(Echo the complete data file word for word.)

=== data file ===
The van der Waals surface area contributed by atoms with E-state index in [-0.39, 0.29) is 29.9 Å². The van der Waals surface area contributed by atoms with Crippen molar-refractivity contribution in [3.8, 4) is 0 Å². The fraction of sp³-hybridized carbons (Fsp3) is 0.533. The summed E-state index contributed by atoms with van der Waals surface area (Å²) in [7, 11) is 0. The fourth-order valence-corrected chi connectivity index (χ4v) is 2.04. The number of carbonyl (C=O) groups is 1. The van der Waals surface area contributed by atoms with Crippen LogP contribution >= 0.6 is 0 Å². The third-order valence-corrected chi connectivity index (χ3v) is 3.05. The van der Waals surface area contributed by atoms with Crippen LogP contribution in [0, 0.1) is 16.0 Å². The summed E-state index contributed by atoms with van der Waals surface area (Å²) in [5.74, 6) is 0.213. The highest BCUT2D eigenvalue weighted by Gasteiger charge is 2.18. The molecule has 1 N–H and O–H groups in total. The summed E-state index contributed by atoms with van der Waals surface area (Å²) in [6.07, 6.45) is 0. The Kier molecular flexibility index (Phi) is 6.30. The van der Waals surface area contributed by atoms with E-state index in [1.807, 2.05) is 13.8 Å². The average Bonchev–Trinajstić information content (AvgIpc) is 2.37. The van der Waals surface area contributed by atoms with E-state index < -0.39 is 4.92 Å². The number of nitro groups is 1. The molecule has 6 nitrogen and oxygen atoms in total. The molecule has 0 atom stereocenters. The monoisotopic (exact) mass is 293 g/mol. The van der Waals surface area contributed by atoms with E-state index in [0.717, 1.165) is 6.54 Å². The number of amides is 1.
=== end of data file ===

The van der Waals surface area contributed by atoms with E-state index in [-0.39, 0.29) is 29.9 Å². The van der Waals surface area contributed by atoms with Crippen molar-refractivity contribution in [3.8, 4) is 0 Å². The fraction of sp³-hybridized carbons (Fsp3) is 0.533. The summed E-state index contributed by atoms with van der Waals surface area (Å²) in [7, 11) is 0. The fourth-order valence-corrected chi connectivity index (χ4v) is 2.04. The number of carbonyl (C=O) groups is 1. The van der Waals surface area contributed by atoms with Crippen LogP contribution >= 0.6 is 0 Å². The third-order valence-corrected chi connectivity index (χ3v) is 3.05. The van der Waals surface area contributed by atoms with Crippen LogP contribution in [0, 0.1) is 16.0 Å². The summed E-state index contributed by atoms with van der Waals surface area (Å²) in [5.74, 6) is 0.213. The highest BCUT2D eigenvalue weighted by Gasteiger charge is 2.18. The molecule has 1 N–H and O–H groups in total. The summed E-state index contributed by atoms with van der Waals surface area (Å²) in [6.07, 6.45) is 0. The Kier molecular flexibility index (Phi) is 6.30. The van der Waals surface area contributed by atoms with E-state index in [1.807, 2.05) is 13.8 Å². The average Bonchev–Trinajstić information content (AvgIpc) is 2.37. The van der Waals surface area contributed by atoms with E-state index < -0.39 is 4.92 Å². The number of nitro groups is 1. The molecule has 6 nitrogen and oxygen atoms in total. The molecule has 0 atom stereocenters. The monoisotopic (exact) mass is 293 g/mol. The van der Waals surface area contributed by atoms with E-state index in [0.717, 1.165) is 6.54 Å². The number of amides is 1.